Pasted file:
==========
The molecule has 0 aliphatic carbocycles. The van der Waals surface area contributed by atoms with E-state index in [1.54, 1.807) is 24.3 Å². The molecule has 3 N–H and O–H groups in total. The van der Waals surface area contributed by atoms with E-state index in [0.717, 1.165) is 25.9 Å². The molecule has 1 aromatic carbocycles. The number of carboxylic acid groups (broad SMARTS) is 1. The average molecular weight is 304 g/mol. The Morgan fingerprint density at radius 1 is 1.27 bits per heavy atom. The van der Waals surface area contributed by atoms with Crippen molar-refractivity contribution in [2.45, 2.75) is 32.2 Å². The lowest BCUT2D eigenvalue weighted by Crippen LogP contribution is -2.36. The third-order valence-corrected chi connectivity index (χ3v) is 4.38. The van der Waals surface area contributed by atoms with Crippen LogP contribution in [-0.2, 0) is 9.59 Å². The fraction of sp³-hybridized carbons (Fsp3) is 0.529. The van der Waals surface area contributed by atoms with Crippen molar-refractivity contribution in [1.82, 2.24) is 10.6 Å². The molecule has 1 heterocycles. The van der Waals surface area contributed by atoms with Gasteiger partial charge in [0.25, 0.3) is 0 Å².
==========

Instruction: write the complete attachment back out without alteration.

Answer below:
The molecule has 0 aliphatic carbocycles. The van der Waals surface area contributed by atoms with E-state index in [1.54, 1.807) is 24.3 Å². The molecule has 3 N–H and O–H groups in total. The van der Waals surface area contributed by atoms with E-state index in [0.717, 1.165) is 25.9 Å². The molecule has 1 aromatic carbocycles. The number of carboxylic acid groups (broad SMARTS) is 1. The average molecular weight is 304 g/mol. The Morgan fingerprint density at radius 1 is 1.27 bits per heavy atom. The van der Waals surface area contributed by atoms with Crippen molar-refractivity contribution in [2.45, 2.75) is 32.2 Å². The lowest BCUT2D eigenvalue weighted by Crippen LogP contribution is -2.36. The third-order valence-corrected chi connectivity index (χ3v) is 4.38. The van der Waals surface area contributed by atoms with Crippen LogP contribution in [-0.2, 0) is 9.59 Å². The fraction of sp³-hybridized carbons (Fsp3) is 0.529. The van der Waals surface area contributed by atoms with Crippen molar-refractivity contribution in [1.82, 2.24) is 10.6 Å². The molecule has 1 heterocycles. The van der Waals surface area contributed by atoms with Gasteiger partial charge in [0.25, 0.3) is 0 Å².